The number of Colorado new automobile registrations declined in the first half of 2022 compared to last year, due to continuing supply chain issues and rising inflation, according to a report from the Colorado Automobile Dealers Association.
Buyers registered 109,793 new cars through June, which is down 11.3% from the same period in 2021. Of those, 94,761 were light trucks. Nationally, the number of car registrations slipped 17.9% below year-to-date 2021 numbers.
“Registrations in the first half of this year exceeded the pandemic lows of 2020, but declined 15% versus the average total from 2016 through 2019,” according to the state report, also noting registrations fell below the seven-year average.
The report points to the “lingering microchip shortage and pandemic-related supply issues” as factors causing the decline, in addition to inflation and a possible recession.
“New vehicle sales almost always decline during economic downturns, but lean supplies have already pushed sales to very low levels,” the report states. “It would take a deep recession for sales rates to decline further.”
“Other factors for sluggish sales are related to price increases, higher interest rates, and higher gas prices,” said Association President Tim Jackson in a news release.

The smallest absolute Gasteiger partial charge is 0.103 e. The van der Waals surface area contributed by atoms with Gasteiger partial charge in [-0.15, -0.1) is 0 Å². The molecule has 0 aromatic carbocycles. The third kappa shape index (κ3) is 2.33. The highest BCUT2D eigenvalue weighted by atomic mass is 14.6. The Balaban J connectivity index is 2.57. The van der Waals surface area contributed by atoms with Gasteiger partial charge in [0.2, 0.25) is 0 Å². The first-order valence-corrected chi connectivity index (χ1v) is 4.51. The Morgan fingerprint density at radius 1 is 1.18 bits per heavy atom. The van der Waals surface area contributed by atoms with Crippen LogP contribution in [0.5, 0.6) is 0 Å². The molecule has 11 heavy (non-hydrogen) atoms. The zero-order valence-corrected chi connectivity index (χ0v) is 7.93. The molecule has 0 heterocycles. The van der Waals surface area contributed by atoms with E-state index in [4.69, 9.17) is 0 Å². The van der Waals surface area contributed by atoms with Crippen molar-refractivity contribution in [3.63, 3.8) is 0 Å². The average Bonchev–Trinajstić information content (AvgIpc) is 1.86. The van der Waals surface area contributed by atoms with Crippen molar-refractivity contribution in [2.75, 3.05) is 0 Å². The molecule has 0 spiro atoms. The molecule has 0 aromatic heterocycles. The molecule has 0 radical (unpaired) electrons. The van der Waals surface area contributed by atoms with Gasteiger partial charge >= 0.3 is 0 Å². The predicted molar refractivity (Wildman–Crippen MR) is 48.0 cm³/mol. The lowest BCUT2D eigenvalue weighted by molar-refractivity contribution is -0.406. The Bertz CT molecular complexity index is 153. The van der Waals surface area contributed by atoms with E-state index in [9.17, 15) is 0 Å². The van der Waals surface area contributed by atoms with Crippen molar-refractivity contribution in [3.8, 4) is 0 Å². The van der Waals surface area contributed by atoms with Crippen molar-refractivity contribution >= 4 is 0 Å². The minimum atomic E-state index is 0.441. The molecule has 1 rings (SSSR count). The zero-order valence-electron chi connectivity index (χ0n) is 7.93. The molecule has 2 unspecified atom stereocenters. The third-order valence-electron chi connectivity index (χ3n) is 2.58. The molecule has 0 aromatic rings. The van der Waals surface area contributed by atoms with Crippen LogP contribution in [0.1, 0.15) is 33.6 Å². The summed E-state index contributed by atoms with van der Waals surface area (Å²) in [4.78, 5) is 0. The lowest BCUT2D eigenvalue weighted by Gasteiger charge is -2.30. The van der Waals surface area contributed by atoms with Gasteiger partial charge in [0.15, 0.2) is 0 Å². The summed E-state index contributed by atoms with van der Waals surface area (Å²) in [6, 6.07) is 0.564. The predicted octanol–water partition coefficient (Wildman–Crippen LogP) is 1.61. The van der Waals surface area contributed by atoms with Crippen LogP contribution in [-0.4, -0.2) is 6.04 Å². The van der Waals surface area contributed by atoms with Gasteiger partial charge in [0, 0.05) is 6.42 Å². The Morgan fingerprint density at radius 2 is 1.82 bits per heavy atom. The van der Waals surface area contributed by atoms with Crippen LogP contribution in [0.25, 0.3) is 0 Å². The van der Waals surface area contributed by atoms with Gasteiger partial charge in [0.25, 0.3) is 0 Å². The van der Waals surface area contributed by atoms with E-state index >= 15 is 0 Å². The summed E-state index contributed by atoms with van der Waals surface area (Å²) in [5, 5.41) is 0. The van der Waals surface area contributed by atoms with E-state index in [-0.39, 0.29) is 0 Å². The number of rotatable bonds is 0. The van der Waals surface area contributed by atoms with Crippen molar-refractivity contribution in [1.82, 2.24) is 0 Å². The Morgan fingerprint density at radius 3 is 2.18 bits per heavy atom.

The report forecasts there will be 236,500 cars registered in 2022. If so, that will fall below the 2021 mark of 242,936.
“The news is mixed for Colorado’s new vehicle market during the first half of 2022. While new vehicle registrations are down in Colorado for the period, the state continues to outperform the U.S. market,” said Jackson. “Further, considering that new vehicle inventories at dealers statewide are exhausted, there is a silver lining. All three categories of big battery (electrified) car sales are up, which include battery electric vehicles (BEV), pure hybrids and plug-in hybrids (PHEV).”
The sales of hybrid vehicles took a larger market share of all vehicles compared to 2021, increasing 8.7% in 2022, to 9,580. Battery electric vehicles market share went up 6.4% to 6,975.
Colorado buyers preferred Toyota vehicles, which held 14.7% of the total market, followed by Ford, 11.3%, and Subaru, 8.9%. The bestselling model was the Ram pickup, 3.9%, followed by Ford F-series, 3.9%, and Toyota RAV4, 3.8%.
The largest markets in the state, by county, are Denver, 12.4%, El Paso, 11.3% and Arapahoe, 10.4%. Interestingly Pitkin County, which has less then 1% of the state’s market share, was the only county to show an increase in registrations, 2.3% over the same period last year.
The registration of used vehicles fell 7.1% in the first half of the year from 2021 levels, but the report gave no numbers.
“The state used vehicle market should remain relatively stable in 2022,” according to the report. “Depleted new vehicle inventories will boost demand for used cars, but historically high prices will limit any possible gains.”